On the cusp of geopolitical economic change

South News commentary Feb 7 2008

By Dave Muller

Climate change, Iraq war budget blowouts, financial meltdown in the developed world; 2008 is shaping up as a critical year. There is increasing nervousness about the supply and price of oil with the US/Israel threatening war with Iran. But crisis brings change and it is up to us the people to make this history our own.

Many people have drawn parallels between the later stages of the Vietnam war and the current state of play in the middle east. President Nixon in 1970 escalated the war to the rest of  Indo-China. But the war was draining the US financial reserves and on August 15 1971 announced that the United States would no longer convert dollars to gold at a fixed value, effectively ending the Bretton Woods system set up at the end World War 2. He also imposed a 90-day freeze on wages, prices and rents. No longer would the price of gold be officially valued at $US 35 an ounce. Today as Bush expands the money supply (M3) to save ailing banks and leveraged financial derivatives the price of gold is now well over $US 900 an ounce.

The crisis of 1971/72 led to geopolitical change in Australia and many other countries, shortly to be followed by the oil shock of 1973 which brought many economies to their knees. By the end of the 1970’s a shift of global power began with the growth in the Asian tiger economies and China’s rise to economic importance. Multinational companies transformed into transnational corporations with no particular allegiance to the imperial mother country.

And there was structural change in the very nature of monopoly capitalism.  Imperialism, rampant since 1914 when the imperial powers fought world wars to re-divide the world began to change. It is interesting that Britain ended the convertibility of Bank of England notes to gold in 1914 to fund military operations during World War I

But by the 1980’s no longer did banks and finance capital own or control the decreasing number of transnational corporations. Superannuation and pension funds began to become the new ultimate owner of these stocks. The 1990’s saw the privatisation of many state owned monopolies with this new investment capital seeking new markets for their funds.

In today’s global capitalism production is shifted from country to country to cut costs, but investment is more concerned with market share and preservation than short term profit. In a philosophical sense capitalism has reached its end. Yet it is an end where the ultimate end is more important than the means to that end.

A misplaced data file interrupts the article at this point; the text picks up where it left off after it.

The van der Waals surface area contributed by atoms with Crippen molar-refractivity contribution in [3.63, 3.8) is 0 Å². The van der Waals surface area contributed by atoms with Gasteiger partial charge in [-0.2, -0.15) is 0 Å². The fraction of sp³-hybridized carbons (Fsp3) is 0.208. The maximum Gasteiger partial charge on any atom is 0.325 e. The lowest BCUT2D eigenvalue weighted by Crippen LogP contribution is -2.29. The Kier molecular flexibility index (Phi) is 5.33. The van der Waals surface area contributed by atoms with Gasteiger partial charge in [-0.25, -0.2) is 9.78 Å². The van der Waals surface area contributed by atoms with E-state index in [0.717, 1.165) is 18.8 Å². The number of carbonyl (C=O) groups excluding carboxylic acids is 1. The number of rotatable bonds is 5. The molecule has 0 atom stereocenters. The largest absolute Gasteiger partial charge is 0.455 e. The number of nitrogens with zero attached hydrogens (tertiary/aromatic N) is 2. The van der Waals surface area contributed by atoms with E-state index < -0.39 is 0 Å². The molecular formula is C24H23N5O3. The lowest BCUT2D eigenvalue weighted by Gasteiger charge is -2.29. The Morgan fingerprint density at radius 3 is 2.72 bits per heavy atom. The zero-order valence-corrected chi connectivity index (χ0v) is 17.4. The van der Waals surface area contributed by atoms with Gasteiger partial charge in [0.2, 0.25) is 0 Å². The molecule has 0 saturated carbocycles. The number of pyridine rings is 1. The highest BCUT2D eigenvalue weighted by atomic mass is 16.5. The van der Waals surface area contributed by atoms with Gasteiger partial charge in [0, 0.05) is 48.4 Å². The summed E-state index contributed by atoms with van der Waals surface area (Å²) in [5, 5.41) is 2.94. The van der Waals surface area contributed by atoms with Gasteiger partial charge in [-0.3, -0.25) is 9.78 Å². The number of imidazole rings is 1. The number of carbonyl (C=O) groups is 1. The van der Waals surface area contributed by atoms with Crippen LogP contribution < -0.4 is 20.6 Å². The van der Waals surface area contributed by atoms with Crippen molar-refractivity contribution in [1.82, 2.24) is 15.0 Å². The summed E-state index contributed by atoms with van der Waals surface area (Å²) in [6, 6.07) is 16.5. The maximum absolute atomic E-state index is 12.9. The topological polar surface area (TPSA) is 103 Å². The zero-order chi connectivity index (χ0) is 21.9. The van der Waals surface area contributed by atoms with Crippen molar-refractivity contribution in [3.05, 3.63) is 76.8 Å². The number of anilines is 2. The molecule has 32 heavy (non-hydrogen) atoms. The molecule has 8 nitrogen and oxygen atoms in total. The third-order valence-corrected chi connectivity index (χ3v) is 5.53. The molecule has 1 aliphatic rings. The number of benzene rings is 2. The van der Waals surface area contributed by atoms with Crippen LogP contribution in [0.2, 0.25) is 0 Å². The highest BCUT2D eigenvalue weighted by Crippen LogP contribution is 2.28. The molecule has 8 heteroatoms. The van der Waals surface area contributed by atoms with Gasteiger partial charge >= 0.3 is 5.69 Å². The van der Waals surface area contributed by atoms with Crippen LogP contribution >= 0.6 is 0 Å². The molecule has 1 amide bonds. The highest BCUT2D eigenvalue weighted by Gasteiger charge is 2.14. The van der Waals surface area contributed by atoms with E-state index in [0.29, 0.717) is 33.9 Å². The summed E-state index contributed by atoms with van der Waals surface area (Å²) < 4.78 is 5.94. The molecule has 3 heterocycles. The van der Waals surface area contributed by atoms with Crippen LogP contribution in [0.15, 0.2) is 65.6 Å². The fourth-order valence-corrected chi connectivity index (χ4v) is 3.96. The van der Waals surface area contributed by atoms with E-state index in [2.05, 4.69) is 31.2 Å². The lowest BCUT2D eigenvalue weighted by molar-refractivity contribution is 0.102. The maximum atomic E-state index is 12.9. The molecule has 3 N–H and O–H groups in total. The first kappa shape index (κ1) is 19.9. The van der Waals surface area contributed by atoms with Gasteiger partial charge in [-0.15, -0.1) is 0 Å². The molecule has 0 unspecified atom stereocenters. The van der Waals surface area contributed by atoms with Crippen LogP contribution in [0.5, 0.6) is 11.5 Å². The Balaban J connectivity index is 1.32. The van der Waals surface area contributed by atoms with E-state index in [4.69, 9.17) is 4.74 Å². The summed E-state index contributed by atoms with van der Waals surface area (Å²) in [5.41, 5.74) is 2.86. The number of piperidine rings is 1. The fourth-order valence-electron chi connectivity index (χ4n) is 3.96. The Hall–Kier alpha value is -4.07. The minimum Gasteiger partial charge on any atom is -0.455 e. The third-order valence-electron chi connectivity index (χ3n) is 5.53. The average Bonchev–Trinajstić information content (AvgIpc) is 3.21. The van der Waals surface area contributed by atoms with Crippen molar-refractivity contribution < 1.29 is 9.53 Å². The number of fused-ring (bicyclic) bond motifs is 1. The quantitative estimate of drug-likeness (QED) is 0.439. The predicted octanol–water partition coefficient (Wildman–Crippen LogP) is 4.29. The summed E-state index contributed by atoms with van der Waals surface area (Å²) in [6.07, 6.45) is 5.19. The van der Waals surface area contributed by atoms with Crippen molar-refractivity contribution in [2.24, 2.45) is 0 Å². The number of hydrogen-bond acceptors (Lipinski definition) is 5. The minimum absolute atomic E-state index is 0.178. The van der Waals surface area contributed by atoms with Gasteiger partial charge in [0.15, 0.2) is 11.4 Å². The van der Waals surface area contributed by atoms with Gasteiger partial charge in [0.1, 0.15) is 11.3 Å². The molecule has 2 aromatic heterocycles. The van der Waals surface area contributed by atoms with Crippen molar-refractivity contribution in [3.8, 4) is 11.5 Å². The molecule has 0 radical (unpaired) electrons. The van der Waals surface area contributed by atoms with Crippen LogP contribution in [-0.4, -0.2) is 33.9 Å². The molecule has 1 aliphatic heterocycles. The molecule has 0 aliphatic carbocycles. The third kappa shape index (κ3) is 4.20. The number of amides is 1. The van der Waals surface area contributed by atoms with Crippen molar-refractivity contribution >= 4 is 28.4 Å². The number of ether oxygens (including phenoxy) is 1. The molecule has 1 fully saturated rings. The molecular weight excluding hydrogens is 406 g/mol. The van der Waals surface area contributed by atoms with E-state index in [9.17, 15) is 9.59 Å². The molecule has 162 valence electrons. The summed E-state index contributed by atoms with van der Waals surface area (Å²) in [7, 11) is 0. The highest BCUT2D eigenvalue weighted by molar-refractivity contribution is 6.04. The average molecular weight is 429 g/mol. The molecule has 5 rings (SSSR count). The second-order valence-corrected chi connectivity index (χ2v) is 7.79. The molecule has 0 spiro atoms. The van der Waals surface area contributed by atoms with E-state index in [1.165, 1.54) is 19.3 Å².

We today have to insure we live in a sustainable world where the means (labour and their pensions) is the end (the ultimate consumers). But ultimately we need to put an end to the military-industrial complex which consumes its own production in destruction and waste.

"The monopoly of capital becomes a fetter upon the mode of production, which has sprung up and flourished along with, and under it. Centralization of the means of production and socialization of labor at last reach a point where they become incompatible with their capitalist integument. Thus integument is burst asunder. The knell of capitalist private property sounds. The expropriators are expropriated.

The capitalist mode of appropriation, the result of the capitalist mode of production, produces capitalist private property. This is the first negation of individual private property, as founded on the labor of the proprietor. But capitalist production begets, with the inexorability of a law of Nature, its own negation. It is the negation of negation. This does not re-establish private property for the producer, but gives him individual property based on the acquisition of the capitalist era: i.e., on co-operation and the possession in common of the land and of the means of production."

 Karl Marx Capital vol1 p.763

See also  Partners not Wage workers